The brightness of the glittering Twin Towers of Malaysia, the one time tallest buildings of the world is telling many success stories of Malaysia and how it has been transformed into one of the Asia’s wealthiest nations.
The serene beauty of the sky-high towers with a celestial background of shining stars in a clear dark night in the far distance, propelled my thoughts back into the good old Malaysia where, while Dr. Mahathir Mohamad was criticising the western capitalism, how cleverly he applied the open economic strategies which made Malaysia to trade all over the world and its entrepreneurs to become international players.
Dr. Mahathir’s open economic strategy with a clear vision and a mission triggered my memories back into my effort “Strategic Post-Conflict Economic Development Initiative” as an awareness program to transform into Sri Lanka’s war-ravaged economy into one of the South Asia’s best. Dr. Mahathir’s strategies are well reflected in his macro – economic strategies by adopting the open economic policies with the realization in mind that the world trend of Globalization and Liberalization is irreversible. We are living in an era of Globalization & Liberalization, a deeply imbedded neo-classical economic thought and its applications everywhere in the globe.
This overwhelming tide of G&L is reinforced and accelerated by the wide spread of Boeing and Airbus jets, Information Technology and the better and efficient shipping facilities which made the entire world into much smaller and less distant than ever.
The current Prime Minister of Singapore Lee Hsien Loong once said far back in the late nineties when he was the deputy Prime Minister, “It is better to embrace globalization and liberalization proactively, at our own pace, than face the prospect of one day being swept away by the floodwaters of competition.”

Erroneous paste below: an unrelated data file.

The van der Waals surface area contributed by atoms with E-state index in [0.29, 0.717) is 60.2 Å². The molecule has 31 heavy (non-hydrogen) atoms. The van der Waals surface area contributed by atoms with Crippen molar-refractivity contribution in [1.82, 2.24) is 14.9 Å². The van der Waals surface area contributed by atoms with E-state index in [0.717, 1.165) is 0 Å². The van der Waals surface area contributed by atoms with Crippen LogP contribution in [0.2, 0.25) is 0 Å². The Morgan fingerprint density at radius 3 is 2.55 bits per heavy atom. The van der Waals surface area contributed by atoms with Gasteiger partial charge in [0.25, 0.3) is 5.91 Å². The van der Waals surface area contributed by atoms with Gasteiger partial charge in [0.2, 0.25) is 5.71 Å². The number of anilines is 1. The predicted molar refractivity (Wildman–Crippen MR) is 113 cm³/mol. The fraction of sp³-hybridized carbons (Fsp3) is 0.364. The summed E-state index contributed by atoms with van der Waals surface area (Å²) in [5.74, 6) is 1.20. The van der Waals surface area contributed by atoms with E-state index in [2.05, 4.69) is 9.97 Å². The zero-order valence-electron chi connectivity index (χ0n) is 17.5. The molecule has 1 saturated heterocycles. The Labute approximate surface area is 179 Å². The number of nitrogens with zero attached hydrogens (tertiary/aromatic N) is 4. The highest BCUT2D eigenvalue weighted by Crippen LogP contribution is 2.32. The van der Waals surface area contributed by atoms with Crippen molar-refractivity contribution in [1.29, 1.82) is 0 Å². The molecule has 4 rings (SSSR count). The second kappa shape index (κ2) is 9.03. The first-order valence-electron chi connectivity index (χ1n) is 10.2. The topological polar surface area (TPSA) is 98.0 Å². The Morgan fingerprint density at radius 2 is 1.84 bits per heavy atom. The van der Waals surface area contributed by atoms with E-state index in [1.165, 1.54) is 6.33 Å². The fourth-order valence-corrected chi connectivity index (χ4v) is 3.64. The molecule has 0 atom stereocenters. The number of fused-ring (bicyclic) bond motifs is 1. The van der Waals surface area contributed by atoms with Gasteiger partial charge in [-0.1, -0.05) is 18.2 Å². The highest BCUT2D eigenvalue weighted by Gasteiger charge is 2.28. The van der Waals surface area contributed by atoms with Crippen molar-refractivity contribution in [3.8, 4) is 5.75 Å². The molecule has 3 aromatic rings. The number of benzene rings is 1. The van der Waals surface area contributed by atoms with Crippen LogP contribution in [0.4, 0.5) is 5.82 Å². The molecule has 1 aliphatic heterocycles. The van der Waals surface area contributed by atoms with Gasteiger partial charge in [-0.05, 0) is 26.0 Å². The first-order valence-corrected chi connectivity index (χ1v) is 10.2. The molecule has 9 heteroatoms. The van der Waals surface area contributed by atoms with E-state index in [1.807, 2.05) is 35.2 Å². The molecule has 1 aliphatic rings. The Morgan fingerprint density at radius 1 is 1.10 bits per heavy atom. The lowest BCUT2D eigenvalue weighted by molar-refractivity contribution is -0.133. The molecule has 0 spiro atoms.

His realization of embracing the globalization and liberalization might have been inherited into him by the strategies of former Prime Minister of Singapore Lee Kuan Yew who in his long tenure, changed Singapore from a sleepy colonial outpost to a prosperous high-tech enclave and applied better open economic policies to make use of the Globalization and Liberalization in Singapore’s favour.
Now Singapore’s per capita GNP is higher than that of its erstwhile colonizer, Great Britain. It has the world’s busiest port and is the third-largest oil refiner and a major center for global manufacturing and service industries. And this move from poverty to plenty has taken place within one generation. In 1965 Singapore ranked economically with Chile, Argentina and Mexico but today its per capita GNP is four or five times of theirs.
Lee Kuan Yew managed this miraculous transformation in Singapore’s economy while maintaining tight political control over the country. Malaysia and Singapore better managed their economies in Southeast Asia than any other countries in facing the new trends of Globalization and Liberalization.
Dr. Mahathir’s strategies have eventually made Malaysia into a Southeast Asian economic superpower with number of megastar Malaysian entrepreneurs.
Tan Sri Ananthakrishnan, who owns the Twin Towers of Malaysia and several other conglomerates is a role model for many Malaysian entrepreneurs who have given real meaning to the present day Malaysia by transforming Malaysia into one of the Asia’s wealthiest nations. Tan Sri Anantha krishnan, a Jaffna origin Malaysian who had a humble beginning as a smalltime bookmaker in Australia and later as a polished dealmaker with a degree from Harvard Business School, became a sophisticated oil trader with connections to many of the Asia’s political and petroleum industry elite with interests in oil and gas fields in the United States.